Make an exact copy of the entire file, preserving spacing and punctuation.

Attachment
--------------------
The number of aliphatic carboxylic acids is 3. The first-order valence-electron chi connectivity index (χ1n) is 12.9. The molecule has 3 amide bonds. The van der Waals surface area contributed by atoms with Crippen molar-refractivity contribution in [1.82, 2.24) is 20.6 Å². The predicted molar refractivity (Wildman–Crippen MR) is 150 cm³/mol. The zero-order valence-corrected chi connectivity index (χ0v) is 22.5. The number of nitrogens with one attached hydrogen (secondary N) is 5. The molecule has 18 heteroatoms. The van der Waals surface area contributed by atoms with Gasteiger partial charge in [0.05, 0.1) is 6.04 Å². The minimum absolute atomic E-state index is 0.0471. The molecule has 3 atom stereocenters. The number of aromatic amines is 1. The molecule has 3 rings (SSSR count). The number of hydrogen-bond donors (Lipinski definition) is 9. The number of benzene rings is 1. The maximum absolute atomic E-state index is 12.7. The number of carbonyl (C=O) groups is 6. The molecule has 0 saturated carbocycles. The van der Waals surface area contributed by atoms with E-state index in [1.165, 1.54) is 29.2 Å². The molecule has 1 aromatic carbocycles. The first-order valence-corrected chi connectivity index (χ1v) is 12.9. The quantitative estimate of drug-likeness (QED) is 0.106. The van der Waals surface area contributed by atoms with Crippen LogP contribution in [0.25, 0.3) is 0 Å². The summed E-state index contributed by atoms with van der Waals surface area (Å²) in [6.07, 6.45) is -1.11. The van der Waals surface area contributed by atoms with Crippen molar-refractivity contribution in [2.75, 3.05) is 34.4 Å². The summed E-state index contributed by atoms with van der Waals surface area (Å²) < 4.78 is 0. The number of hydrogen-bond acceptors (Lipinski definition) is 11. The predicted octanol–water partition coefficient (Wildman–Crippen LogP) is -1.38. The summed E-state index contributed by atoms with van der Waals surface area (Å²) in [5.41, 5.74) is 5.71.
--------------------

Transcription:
The number of aliphatic carboxylic acids is 3. The first-order valence-electron chi connectivity index (χ1n) is 12.9. The molecule has 3 amide bonds. The van der Waals surface area contributed by atoms with Crippen molar-refractivity contribution in [1.82, 2.24) is 20.6 Å². The predicted molar refractivity (Wildman–Crippen MR) is 150 cm³/mol. The zero-order valence-corrected chi connectivity index (χ0v) is 22.5. The number of nitrogens with one attached hydrogen (secondary N) is 5. The molecule has 18 heteroatoms. The van der Waals surface area contributed by atoms with Gasteiger partial charge in [0.05, 0.1) is 6.04 Å². The minimum absolute atomic E-state index is 0.0471. The molecule has 3 atom stereocenters. The number of aromatic amines is 1. The molecule has 3 rings (SSSR count). The number of hydrogen-bond donors (Lipinski definition) is 9. The number of benzene rings is 1. The maximum absolute atomic E-state index is 12.7. The number of carbonyl (C=O) groups is 6. The molecule has 0 saturated carbocycles. The van der Waals surface area contributed by atoms with E-state index in [1.165, 1.54) is 29.2 Å². The molecule has 1 aromatic carbocycles. The first-order valence-corrected chi connectivity index (χ1v) is 12.9. The quantitative estimate of drug-likeness (QED) is 0.106. The van der Waals surface area contributed by atoms with Crippen LogP contribution in [0.25, 0.3) is 0 Å². The summed E-state index contributed by atoms with van der Waals surface area (Å²) in [6.07, 6.45) is -1.11. The van der Waals surface area contributed by atoms with Crippen molar-refractivity contribution in [2.75, 3.05) is 34.4 Å². The summed E-state index contributed by atoms with van der Waals surface area (Å²) < 4.78 is 0. The number of hydrogen-bond acceptors (Lipinski definition) is 11. The predicted octanol–water partition coefficient (Wildman–Crippen LogP) is -1.38. The summed E-state index contributed by atoms with van der Waals surface area (Å²) in [5.41, 5.74) is 5.71.